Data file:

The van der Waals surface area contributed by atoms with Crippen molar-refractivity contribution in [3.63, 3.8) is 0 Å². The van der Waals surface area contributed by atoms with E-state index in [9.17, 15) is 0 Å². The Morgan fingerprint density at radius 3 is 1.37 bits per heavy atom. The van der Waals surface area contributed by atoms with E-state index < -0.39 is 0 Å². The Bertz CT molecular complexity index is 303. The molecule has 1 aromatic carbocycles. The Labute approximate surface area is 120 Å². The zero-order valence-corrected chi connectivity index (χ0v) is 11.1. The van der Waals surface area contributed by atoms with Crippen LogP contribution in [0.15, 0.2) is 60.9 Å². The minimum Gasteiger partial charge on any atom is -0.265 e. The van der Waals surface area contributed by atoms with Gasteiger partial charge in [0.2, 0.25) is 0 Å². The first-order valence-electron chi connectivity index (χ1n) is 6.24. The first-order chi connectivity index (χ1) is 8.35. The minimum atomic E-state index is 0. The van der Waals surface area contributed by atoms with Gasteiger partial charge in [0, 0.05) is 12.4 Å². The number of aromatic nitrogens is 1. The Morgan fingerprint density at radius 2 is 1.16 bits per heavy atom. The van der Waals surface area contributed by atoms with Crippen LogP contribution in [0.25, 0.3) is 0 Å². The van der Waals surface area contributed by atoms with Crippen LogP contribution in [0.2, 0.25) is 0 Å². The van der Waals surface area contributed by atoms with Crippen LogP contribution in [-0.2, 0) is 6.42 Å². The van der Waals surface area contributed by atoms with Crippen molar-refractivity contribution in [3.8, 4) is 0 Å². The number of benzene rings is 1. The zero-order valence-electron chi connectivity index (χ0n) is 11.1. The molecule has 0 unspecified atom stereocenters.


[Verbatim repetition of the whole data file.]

The van der Waals surface area contributed by atoms with Crippen molar-refractivity contribution in [3.63, 3.8) is 0 Å². The van der Waals surface area contributed by atoms with E-state index in [9.17, 15) is 0 Å². The Morgan fingerprint density at radius 3 is 1.37 bits per heavy atom. The van der Waals surface area contributed by atoms with E-state index < -0.39 is 0 Å². The Bertz CT molecular complexity index is 303. The molecule has 1 aromatic carbocycles. The Labute approximate surface area is 120 Å². The zero-order valence-corrected chi connectivity index (χ0v) is 11.1. The van der Waals surface area contributed by atoms with Crippen LogP contribution in [0.15, 0.2) is 60.9 Å². The minimum Gasteiger partial charge on any atom is -0.265 e. The van der Waals surface area contributed by atoms with Gasteiger partial charge in [0.2, 0.25) is 0 Å². The first-order valence-electron chi connectivity index (χ1n) is 6.24. The first-order chi connectivity index (χ1) is 8.35. The minimum atomic E-state index is 0. The van der Waals surface area contributed by atoms with Gasteiger partial charge in [0, 0.05) is 12.4 Å². The number of aromatic nitrogens is 1. The Morgan fingerprint density at radius 2 is 1.16 bits per heavy atom. The van der Waals surface area contributed by atoms with Crippen LogP contribution in [0.25, 0.3) is 0 Å². The van der Waals surface area contributed by atoms with Crippen LogP contribution in [0.2, 0.25) is 0 Å². The van der Waals surface area contributed by atoms with Crippen LogP contribution in [-0.2, 0) is 6.42 Å². The van der Waals surface area contributed by atoms with Crippen molar-refractivity contribution in [3.8, 4) is 0 Å². The number of benzene rings is 1. The zero-order valence-electron chi connectivity index (χ0n) is 11.1. The molecule has 0 unspecified atom stereocenters.